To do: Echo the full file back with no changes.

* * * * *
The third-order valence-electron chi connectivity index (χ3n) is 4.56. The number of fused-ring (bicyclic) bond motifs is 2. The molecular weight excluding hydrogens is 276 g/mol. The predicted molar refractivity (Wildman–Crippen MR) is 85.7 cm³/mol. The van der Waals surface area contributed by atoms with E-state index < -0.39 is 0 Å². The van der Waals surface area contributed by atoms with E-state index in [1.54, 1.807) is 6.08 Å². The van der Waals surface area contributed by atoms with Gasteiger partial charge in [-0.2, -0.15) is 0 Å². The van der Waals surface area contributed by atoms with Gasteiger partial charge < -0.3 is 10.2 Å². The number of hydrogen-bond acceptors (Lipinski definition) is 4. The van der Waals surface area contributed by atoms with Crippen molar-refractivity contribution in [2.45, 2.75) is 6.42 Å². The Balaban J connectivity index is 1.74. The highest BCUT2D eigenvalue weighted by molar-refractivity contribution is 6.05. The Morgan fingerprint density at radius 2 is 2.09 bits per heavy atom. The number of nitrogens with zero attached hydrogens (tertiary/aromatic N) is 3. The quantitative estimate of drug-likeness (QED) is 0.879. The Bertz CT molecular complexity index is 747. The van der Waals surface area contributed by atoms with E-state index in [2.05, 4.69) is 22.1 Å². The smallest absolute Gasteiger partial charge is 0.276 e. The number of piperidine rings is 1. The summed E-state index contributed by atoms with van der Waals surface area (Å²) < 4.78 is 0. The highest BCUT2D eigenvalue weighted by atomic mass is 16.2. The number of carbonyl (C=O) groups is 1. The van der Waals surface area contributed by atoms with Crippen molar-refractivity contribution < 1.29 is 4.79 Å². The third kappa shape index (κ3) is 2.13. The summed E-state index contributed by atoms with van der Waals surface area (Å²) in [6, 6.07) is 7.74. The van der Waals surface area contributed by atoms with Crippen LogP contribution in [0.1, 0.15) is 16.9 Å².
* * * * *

The third-order valence-electron chi connectivity index (χ3n) is 4.56. The number of fused-ring (bicyclic) bond motifs is 2. The molecular weight excluding hydrogens is 276 g/mol. The predicted molar refractivity (Wildman–Crippen MR) is 85.7 cm³/mol. The van der Waals surface area contributed by atoms with E-state index < -0.39 is 0 Å². The van der Waals surface area contributed by atoms with E-state index in [1.54, 1.807) is 6.08 Å². The van der Waals surface area contributed by atoms with Gasteiger partial charge in [-0.2, -0.15) is 0 Å². The van der Waals surface area contributed by atoms with Gasteiger partial charge < -0.3 is 10.2 Å². The number of hydrogen-bond acceptors (Lipinski definition) is 4. The van der Waals surface area contributed by atoms with Crippen molar-refractivity contribution in [2.45, 2.75) is 6.42 Å². The Balaban J connectivity index is 1.74. The highest BCUT2D eigenvalue weighted by molar-refractivity contribution is 6.05. The Morgan fingerprint density at radius 2 is 2.09 bits per heavy atom. The number of nitrogens with zero attached hydrogens (tertiary/aromatic N) is 3. The quantitative estimate of drug-likeness (QED) is 0.879. The Bertz CT molecular complexity index is 747. The van der Waals surface area contributed by atoms with E-state index in [2.05, 4.69) is 22.1 Å². The smallest absolute Gasteiger partial charge is 0.276 e. The number of piperidine rings is 1. The summed E-state index contributed by atoms with van der Waals surface area (Å²) < 4.78 is 0. The highest BCUT2D eigenvalue weighted by atomic mass is 16.2. The number of carbonyl (C=O) groups is 1. The van der Waals surface area contributed by atoms with Crippen molar-refractivity contribution < 1.29 is 4.79 Å². The third kappa shape index (κ3) is 2.13. The summed E-state index contributed by atoms with van der Waals surface area (Å²) in [6, 6.07) is 7.74. The van der Waals surface area contributed by atoms with Crippen LogP contribution in [0.1, 0.15) is 16.9 Å².